To be fair, a 63-yard field goal is very difficult. The all-time NFL record is 64 yards, and had been 63 from 1970 until 2013. But if anybody could kick one, it would probably be Elliott. Elliott was drafted by the Bengals in 2017, but was cut, allowing him to sign with Philadelphia when their kicker was injured. Two weeks later, Elliott secured his place in the NFL by drilling a 61-yarder. It’s the only kick Elliott has ever attempted from over 60 yards—and it would’ve been good from 63. He’s been their kicker ever since, as the Eagles have made him one of the highest-paid kickers in the league.
Only 18 kickers in the history of the NFL have hit a kick from 60 or more yards. The Eagles have one, and they passed up the opportunity to have him win a game. What was the risk? If Elliott missed (and the kick wasn’t returned), the Bengals would’ve had the ball with under 15 seconds left and would have needed to move the ball into field goal range with no timeouts. Sure, it’s unlikely Elliott would’ve hit the field goal—but it’s pretty unlikely the Eagles would’ve lost. [theringer.com]
Another potential mistake Pederson made on Sunday was his decision to kick the extra point at the end of regulation and not go for two and the win. It's a lot easier to say that now, knowing how the game ended up, but some people, myself included, were rightfully wondering why Pederson didn't go for the win there.
Zach Berman and Bo Wulf of The Athletic broke those decisions down and seemed to agree that the whole thing just didn't make a ton of sense...
Wulf: It’s worth unpacking Pederson’s walk-back of the decision to punt. Just like Wentz’s regression in Year 5 is peculiar, so too is Pederson’s regression in the area of in-game management during his fifth year as head coach.
“I would have probably elected to go for it in that situation, and so the decision there is not an analytical decision,” Pederson said. “The fact was there was 19 seconds on the clock and now you’re talking around midfield. Now you’re back at the 46-yard line. It’s a situation where you take the shot. And I learned from it, and I’ll move on.”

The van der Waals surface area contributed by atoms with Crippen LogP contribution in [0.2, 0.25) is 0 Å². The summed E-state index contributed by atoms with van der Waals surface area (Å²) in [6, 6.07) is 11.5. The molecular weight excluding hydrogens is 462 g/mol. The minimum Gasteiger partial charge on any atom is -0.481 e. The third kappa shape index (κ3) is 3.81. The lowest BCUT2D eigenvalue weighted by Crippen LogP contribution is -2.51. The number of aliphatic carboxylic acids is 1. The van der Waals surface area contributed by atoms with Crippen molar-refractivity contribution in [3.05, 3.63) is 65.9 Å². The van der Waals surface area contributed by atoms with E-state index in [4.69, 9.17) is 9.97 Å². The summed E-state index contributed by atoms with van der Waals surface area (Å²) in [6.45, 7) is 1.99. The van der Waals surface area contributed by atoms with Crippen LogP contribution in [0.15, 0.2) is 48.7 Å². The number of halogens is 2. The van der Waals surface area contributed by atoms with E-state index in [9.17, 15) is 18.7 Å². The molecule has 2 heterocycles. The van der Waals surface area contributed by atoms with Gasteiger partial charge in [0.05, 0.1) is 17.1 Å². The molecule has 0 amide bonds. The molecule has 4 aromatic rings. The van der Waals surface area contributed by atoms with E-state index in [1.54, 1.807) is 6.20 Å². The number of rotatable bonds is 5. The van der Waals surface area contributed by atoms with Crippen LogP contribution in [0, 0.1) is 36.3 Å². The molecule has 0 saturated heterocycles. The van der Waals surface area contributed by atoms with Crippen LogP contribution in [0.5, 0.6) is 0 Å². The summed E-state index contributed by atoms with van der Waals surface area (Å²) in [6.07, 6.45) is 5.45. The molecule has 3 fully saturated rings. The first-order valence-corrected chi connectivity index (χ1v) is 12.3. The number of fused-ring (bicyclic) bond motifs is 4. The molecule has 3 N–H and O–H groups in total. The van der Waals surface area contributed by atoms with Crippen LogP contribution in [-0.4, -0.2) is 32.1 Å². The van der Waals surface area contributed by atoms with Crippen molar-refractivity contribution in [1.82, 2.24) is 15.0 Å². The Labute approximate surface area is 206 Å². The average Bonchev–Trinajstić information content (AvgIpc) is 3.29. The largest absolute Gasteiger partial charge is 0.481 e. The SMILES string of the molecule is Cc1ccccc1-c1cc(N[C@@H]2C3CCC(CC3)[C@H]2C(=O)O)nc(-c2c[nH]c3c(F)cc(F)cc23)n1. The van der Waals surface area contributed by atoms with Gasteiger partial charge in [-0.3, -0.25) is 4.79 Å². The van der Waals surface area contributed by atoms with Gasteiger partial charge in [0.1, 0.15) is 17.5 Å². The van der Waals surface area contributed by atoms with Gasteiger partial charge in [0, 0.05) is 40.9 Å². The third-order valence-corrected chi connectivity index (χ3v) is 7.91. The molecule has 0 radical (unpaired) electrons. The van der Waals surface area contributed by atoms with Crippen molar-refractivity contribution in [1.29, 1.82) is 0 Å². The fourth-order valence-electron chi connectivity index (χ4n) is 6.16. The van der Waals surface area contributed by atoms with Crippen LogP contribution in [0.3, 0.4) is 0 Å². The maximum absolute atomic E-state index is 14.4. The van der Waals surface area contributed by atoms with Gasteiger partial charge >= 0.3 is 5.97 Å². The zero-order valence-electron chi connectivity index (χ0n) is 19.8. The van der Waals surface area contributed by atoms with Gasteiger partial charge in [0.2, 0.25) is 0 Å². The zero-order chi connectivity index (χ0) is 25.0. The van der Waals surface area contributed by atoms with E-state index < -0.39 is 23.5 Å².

It’s hard to come down hard on the players for a sloppy 11-penalty performance with mistakes all over the field when the head coach is making critical mistakes with the game on the line, too. I find the whole end-of-game sequence and the public walk-back very bizarre. Do you?
Berman: You’re right about Pederson. The punt has received the most attention because it was the end of the game and it seemed like such a gutless decision, but the uninspiring play call I’d focus on is the choice not to attempt the two-point conversion at the end of regulation. (This isn’t second-guessing; I told you in the press box I’d go for two.) The offense had just put together a spirited scoring drive and the Bengals defenders were on their heels. Wentz was hurting them with his feet. Jalen Hurts, who impressed during training camp in goal-line situations, was fresh on the sideline. I’d take my chances with a creative play from the 2-yard line to win the game rather than thinking my offense would put a productive drive together in overtime. For what it’s worth, the Eagles have converted 65.5 percent of their two-point conversions (19 of 29) under Pederson since 2016. [theathletic.com]
It's one thing to be cowardly. It's another thing to be wrong. But to be cowardly and wrong? That's not something we're used to seeing out of Pederson.